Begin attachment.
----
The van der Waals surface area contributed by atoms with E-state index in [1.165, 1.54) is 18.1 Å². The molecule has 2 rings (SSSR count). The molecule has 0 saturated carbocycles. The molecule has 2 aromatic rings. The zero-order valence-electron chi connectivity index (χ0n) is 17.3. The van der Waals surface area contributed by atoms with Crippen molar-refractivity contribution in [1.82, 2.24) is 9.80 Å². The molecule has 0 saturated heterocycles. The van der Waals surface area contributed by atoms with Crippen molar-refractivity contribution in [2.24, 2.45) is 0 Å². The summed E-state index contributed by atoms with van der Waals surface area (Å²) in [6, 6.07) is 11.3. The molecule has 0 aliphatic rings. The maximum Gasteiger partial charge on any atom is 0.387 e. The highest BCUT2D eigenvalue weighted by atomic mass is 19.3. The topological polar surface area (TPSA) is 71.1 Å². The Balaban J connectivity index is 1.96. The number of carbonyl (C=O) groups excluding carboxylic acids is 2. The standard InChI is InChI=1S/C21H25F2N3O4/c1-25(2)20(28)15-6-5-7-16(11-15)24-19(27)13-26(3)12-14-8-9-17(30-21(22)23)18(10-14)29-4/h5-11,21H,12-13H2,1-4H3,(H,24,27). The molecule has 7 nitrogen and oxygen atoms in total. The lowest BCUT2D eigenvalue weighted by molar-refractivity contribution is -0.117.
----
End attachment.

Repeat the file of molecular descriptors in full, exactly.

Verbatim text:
The van der Waals surface area contributed by atoms with E-state index in [1.165, 1.54) is 18.1 Å². The molecule has 2 rings (SSSR count). The molecule has 0 saturated carbocycles. The molecule has 2 aromatic rings. The zero-order valence-electron chi connectivity index (χ0n) is 17.3. The van der Waals surface area contributed by atoms with Crippen molar-refractivity contribution in [1.82, 2.24) is 9.80 Å². The molecule has 0 saturated heterocycles. The van der Waals surface area contributed by atoms with Crippen molar-refractivity contribution in [2.24, 2.45) is 0 Å². The summed E-state index contributed by atoms with van der Waals surface area (Å²) in [6, 6.07) is 11.3. The molecule has 0 aliphatic rings. The maximum Gasteiger partial charge on any atom is 0.387 e. The highest BCUT2D eigenvalue weighted by atomic mass is 19.3. The topological polar surface area (TPSA) is 71.1 Å². The Balaban J connectivity index is 1.96. The number of carbonyl (C=O) groups excluding carboxylic acids is 2. The standard InChI is InChI=1S/C21H25F2N3O4/c1-25(2)20(28)15-6-5-7-16(11-15)24-19(27)13-26(3)12-14-8-9-17(30-21(22)23)18(10-14)29-4/h5-11,21H,12-13H2,1-4H3,(H,24,27). The molecule has 7 nitrogen and oxygen atoms in total. The lowest BCUT2D eigenvalue weighted by molar-refractivity contribution is -0.117.